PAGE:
• Series: The Storm Crow #1
  • Genre: Fantasy
  • No. of pages: 368
  • Dates read: 25.03.19 – 31.03.19
  • Rating: 3.75 stars

I did not expect to live this book as much as I did!

I received this book as an ARC in the Fairyloot December 2018 box and was quite hesitant about it. It didn’t sound like something I would normally pick up.

This book is FULL of representation! First of all, you have this really vast world with each kingdom representing parts of the world we live in this subsequently came with many POC characters. Our protagonist is a woman of colour and she is amazing. She is a really enjoyable character to view the story from. So many characters in this book are POC which is refreshing to read about.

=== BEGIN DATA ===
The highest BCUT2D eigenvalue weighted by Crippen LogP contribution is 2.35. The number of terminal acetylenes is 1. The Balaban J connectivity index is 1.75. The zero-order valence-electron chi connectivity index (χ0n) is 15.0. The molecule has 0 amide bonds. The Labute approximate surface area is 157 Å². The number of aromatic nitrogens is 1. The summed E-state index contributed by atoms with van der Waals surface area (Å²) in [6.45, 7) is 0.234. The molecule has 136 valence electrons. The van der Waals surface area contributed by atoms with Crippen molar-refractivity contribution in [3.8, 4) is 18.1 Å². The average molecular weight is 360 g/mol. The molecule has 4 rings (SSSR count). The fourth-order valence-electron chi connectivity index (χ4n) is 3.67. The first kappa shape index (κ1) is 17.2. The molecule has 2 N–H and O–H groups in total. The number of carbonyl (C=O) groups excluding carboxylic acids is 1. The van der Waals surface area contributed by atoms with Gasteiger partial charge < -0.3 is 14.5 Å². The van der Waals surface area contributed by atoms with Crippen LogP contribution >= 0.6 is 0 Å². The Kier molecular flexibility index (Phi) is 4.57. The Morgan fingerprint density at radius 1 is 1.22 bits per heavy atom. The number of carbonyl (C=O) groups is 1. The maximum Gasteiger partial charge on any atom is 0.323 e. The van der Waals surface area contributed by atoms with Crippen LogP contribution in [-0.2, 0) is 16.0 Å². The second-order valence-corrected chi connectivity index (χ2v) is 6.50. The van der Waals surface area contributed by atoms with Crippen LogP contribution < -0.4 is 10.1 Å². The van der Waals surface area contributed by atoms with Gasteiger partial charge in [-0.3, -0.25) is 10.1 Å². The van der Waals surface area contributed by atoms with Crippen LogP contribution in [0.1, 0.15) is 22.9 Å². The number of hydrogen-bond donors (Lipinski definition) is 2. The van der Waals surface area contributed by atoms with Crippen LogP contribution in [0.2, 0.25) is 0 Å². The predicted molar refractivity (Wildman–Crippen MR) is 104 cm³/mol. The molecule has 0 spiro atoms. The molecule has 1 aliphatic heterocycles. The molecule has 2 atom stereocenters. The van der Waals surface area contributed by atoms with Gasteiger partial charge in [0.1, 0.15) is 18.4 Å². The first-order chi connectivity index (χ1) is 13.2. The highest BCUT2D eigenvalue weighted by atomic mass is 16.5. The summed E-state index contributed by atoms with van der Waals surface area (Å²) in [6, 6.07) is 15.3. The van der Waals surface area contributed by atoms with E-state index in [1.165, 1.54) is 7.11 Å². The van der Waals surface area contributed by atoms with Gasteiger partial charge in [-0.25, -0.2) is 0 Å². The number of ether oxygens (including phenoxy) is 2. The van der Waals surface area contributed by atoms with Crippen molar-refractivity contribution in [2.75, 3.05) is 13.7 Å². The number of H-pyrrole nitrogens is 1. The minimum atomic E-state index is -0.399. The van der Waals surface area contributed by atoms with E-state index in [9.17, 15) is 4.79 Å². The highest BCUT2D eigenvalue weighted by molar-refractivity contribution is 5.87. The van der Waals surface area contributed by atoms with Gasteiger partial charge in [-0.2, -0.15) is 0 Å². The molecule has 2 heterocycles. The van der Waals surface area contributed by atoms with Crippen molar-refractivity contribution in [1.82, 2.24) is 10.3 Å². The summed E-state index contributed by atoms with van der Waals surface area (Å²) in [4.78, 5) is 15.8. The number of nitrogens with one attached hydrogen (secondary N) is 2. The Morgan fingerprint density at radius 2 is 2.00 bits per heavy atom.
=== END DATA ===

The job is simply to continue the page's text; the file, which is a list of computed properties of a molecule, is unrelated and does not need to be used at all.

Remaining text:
There are characters who are LGBT and what I liked about this book is that their sexuality wasn’t their defining feature, they are not solely placed in the story to be the gay character. We know these characters initially for their bravery or their kindness or their arrogance and it just so happens that they are gay. They are not this walking stereotype which is brill.

This book is full of powerful women and women in positions of power which is amazing to read about. Most notably the Queen of Illucia, while I hated her for her cruelty I also loved to see a cut-throat character that wasn’t a man but a woman. She was truly terrifying. Kiva was a smart, funny and incredibly powerful woman who was so fun to read about. It was just cool to see these countries run by women.

This book deals with depression and while I wouldn’t consider it the best representation, there are probably better books out there, I thought it was written well without bias and it was good to see the exploration of trauma and depression and the vicious cycle that you go through dealing with it.